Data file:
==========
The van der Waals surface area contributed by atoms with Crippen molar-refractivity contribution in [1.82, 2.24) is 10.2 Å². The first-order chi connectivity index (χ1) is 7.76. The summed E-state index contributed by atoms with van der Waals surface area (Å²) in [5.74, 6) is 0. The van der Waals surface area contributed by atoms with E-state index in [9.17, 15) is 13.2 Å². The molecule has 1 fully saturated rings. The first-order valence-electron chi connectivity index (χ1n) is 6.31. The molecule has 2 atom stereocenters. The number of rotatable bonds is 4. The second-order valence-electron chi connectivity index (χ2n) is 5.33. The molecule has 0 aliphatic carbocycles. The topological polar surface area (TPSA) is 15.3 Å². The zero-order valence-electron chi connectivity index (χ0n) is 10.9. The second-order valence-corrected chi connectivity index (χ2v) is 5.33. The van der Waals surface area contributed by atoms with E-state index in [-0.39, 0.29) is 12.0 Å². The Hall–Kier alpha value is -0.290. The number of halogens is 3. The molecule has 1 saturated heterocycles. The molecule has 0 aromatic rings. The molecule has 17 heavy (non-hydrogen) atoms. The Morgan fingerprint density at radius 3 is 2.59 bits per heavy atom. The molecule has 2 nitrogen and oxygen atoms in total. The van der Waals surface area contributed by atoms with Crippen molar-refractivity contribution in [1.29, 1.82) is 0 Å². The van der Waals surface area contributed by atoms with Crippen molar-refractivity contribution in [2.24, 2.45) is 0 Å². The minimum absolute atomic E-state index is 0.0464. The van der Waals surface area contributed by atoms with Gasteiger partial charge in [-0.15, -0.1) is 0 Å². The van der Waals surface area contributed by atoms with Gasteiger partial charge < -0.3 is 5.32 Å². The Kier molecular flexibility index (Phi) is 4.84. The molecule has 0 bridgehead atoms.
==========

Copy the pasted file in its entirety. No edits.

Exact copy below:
The van der Waals surface area contributed by atoms with Crippen molar-refractivity contribution in [1.82, 2.24) is 10.2 Å². The first-order chi connectivity index (χ1) is 7.76. The summed E-state index contributed by atoms with van der Waals surface area (Å²) in [5.74, 6) is 0. The van der Waals surface area contributed by atoms with E-state index in [9.17, 15) is 13.2 Å². The molecule has 1 fully saturated rings. The first-order valence-electron chi connectivity index (χ1n) is 6.31. The molecule has 2 atom stereocenters. The number of rotatable bonds is 4. The second-order valence-electron chi connectivity index (χ2n) is 5.33. The molecule has 0 aliphatic carbocycles. The topological polar surface area (TPSA) is 15.3 Å². The zero-order valence-electron chi connectivity index (χ0n) is 10.9. The second-order valence-corrected chi connectivity index (χ2v) is 5.33. The van der Waals surface area contributed by atoms with E-state index in [-0.39, 0.29) is 12.0 Å². The Hall–Kier alpha value is -0.290. The number of halogens is 3. The molecule has 1 saturated heterocycles. The molecule has 0 aromatic rings. The molecule has 17 heavy (non-hydrogen) atoms. The Morgan fingerprint density at radius 3 is 2.59 bits per heavy atom. The molecule has 2 nitrogen and oxygen atoms in total. The van der Waals surface area contributed by atoms with Crippen molar-refractivity contribution in [1.29, 1.82) is 0 Å². The van der Waals surface area contributed by atoms with Crippen molar-refractivity contribution in [2.24, 2.45) is 0 Å². The minimum absolute atomic E-state index is 0.0464. The van der Waals surface area contributed by atoms with Gasteiger partial charge in [-0.15, -0.1) is 0 Å². The van der Waals surface area contributed by atoms with Gasteiger partial charge < -0.3 is 5.32 Å². The Kier molecular flexibility index (Phi) is 4.84. The molecule has 0 bridgehead atoms.